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Softball teams rally to raise cancer awareness

Posted by rc360 on April 7, 2010

Photo by Vincent Fernadez || fernanv5.imail.losrios.edu

City College softball players show unity during the game against American River College, Tuesday, March 23, 2010, at the SCC Softball Complex in Sacramento, Calif. (saccityexpress.com/Vincent Fernadez)

(Note:  Discovered this story while scheduling an interview with one of the softball players the day of the game and pitched the story idea.  Story by Vincent Fernandez.)

City College beat cross-town rival American River College – though no one seemed to care — when they faced off in a benefit softball game March 23 that brought awareness about cancer and its many faces.

Players from both sides donned special pink jerseys in the Courage against Cancer benefit game to commemorate the event and spotlight the need for more education and insight about this vital issue. Both teams have dealt with cancer on a first-hand basis. This disease has affected members from both teams.

“Get involved!” City College softball coach Robert Maglione shouted at his playoff-bound team before the game, while maneuvering a small golf cart that dragged a mat over the infield diamond. Team members pounced toward pre-game chores for preparation of City College’s game against American River. Maglione,a highly successful coach in his 24 years in community college athletics, is a man of few words, according to players.

Maglione is also a cancer survivor.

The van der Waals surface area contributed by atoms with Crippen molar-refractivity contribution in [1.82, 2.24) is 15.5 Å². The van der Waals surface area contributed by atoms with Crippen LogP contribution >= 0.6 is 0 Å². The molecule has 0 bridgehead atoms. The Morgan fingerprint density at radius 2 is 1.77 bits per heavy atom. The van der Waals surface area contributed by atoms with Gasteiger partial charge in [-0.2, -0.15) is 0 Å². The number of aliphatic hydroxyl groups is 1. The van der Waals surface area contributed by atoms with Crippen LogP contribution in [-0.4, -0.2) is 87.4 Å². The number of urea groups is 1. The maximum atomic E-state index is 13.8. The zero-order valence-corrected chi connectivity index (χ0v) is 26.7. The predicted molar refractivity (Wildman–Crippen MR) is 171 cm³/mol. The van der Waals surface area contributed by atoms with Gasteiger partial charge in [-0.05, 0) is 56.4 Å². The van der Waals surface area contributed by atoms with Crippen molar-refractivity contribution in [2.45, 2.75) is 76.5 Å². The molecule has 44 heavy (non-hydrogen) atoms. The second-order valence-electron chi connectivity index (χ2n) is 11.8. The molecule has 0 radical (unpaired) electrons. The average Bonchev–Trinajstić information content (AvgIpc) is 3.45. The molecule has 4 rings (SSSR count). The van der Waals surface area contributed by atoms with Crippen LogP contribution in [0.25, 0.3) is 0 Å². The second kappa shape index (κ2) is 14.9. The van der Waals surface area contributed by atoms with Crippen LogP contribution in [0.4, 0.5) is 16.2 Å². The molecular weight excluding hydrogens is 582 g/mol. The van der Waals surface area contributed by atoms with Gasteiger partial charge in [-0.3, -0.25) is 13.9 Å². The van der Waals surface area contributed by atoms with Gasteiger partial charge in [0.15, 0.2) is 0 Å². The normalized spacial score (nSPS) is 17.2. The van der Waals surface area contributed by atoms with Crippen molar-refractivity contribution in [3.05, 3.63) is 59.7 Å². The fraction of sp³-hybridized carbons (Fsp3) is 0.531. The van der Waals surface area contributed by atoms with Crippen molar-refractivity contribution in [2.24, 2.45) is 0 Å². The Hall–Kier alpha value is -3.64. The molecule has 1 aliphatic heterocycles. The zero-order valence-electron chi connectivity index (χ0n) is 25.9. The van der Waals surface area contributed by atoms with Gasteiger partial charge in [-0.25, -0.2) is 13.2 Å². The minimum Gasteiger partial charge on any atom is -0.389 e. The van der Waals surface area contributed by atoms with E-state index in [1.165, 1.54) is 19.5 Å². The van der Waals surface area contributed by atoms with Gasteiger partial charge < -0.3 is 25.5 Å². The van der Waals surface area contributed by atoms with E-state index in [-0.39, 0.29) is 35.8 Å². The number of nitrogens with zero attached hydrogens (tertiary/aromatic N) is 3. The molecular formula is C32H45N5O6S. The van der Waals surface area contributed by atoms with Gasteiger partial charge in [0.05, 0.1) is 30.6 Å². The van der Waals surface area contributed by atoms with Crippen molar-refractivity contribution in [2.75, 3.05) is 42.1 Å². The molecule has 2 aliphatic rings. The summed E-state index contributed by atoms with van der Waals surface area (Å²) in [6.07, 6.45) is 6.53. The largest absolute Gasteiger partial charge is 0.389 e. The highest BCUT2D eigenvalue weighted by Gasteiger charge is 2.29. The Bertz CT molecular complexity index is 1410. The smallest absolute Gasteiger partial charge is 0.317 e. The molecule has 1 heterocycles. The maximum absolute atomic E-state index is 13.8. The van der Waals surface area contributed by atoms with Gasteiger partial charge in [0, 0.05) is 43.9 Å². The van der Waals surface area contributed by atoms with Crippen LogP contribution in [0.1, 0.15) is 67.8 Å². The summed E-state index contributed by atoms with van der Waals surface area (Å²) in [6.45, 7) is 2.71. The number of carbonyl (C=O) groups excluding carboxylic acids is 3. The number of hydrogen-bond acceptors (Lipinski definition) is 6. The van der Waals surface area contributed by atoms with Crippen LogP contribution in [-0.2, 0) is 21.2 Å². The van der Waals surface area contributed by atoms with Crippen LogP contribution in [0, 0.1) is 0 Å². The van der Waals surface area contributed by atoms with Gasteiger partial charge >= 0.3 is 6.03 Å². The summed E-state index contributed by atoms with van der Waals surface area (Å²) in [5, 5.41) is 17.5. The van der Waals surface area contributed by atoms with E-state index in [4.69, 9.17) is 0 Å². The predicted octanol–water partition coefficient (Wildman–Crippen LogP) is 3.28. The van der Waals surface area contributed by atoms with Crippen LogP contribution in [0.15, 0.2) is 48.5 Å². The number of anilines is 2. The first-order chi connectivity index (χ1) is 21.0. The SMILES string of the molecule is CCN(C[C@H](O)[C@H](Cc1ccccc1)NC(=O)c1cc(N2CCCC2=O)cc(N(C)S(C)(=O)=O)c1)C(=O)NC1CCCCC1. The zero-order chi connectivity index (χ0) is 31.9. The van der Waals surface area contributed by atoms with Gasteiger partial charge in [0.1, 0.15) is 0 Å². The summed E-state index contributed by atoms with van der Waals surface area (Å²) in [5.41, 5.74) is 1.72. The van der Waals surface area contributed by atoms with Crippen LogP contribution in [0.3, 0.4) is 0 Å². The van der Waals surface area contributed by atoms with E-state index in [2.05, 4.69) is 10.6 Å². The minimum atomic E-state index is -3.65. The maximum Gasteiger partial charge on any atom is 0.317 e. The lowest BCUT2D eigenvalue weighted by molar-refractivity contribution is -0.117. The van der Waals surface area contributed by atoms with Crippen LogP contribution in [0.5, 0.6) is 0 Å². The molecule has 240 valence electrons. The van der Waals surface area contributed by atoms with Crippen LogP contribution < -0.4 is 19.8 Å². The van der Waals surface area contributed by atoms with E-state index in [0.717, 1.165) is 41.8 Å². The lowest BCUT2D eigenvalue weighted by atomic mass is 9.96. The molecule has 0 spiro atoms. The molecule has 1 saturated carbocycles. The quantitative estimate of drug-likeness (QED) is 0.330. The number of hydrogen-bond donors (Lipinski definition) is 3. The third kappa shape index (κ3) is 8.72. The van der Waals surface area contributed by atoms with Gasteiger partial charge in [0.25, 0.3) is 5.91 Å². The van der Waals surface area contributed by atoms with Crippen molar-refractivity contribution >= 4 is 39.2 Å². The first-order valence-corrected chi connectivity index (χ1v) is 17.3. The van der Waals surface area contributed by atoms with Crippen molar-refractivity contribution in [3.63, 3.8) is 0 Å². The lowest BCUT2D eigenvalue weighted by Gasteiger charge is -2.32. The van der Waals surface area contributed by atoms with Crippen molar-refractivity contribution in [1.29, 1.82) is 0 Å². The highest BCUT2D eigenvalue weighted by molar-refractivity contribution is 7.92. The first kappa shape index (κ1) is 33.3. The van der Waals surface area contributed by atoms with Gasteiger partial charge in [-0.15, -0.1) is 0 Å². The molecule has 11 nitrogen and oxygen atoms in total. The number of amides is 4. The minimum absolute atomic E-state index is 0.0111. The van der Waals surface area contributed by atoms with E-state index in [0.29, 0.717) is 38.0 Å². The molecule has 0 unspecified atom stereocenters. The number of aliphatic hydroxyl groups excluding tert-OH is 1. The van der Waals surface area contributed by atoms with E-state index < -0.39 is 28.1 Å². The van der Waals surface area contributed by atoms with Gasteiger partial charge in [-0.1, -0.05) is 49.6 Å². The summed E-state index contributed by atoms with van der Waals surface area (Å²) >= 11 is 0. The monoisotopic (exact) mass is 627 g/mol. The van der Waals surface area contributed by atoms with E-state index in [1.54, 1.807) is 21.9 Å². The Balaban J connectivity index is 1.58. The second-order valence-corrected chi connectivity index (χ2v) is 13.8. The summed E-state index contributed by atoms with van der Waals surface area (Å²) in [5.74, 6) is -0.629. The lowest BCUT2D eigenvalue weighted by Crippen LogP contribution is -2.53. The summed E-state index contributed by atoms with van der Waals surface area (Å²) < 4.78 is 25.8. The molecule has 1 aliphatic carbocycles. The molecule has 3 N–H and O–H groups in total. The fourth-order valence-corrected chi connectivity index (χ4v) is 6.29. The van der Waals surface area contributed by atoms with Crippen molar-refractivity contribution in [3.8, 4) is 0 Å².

According to veteran utility player Victoria Sendejas, Maglione hasn’t spoken much about his illness to them. Maglione seems to lead by example and inspiration, with the team feeding off his positive energy, Sendejas says.

“It makes us stronger as a whole,” says Sendejas, a nursing major, of Maglione’s inner toughness.

Bobby Cameron, the team’s assistant coach, agreed with Sendejas.

“He portrays that to his team, [and] they love him and show all the support they can. I don’t know if I could be as strong as him,” Cameron says.   “We’re a really tight team.   We support each other no matter what happens, no matter what illness.”

The American River College team has also dealt with cancer, losing assistant athletic director and softball coach Katy Renee McKenzie in December 2008 to ovarian cancer. There have also been other coaches, as well, who have been diagnosed with the disease.

“It [cancer] has been pervasive in our district,” says American River College assistant athletic director and women’s basketball coach J.R. Matsunami.

Matsunami is pleased to see the young players working together to raise awareness.

“We’ve been touched in our district,” Matsunami says. “This is something that transcends sports.”

The Panthers (22-2) beat the no hitting beavers 16-0. But for both teams the final score was irrelevant. The spirit of hope and courage and how it affected those involved with Courage against Cancer was the real issue.

There were no winners or losers.

Click here to read the story on the Express website.

Click here to read the story on the Express print newspaper.

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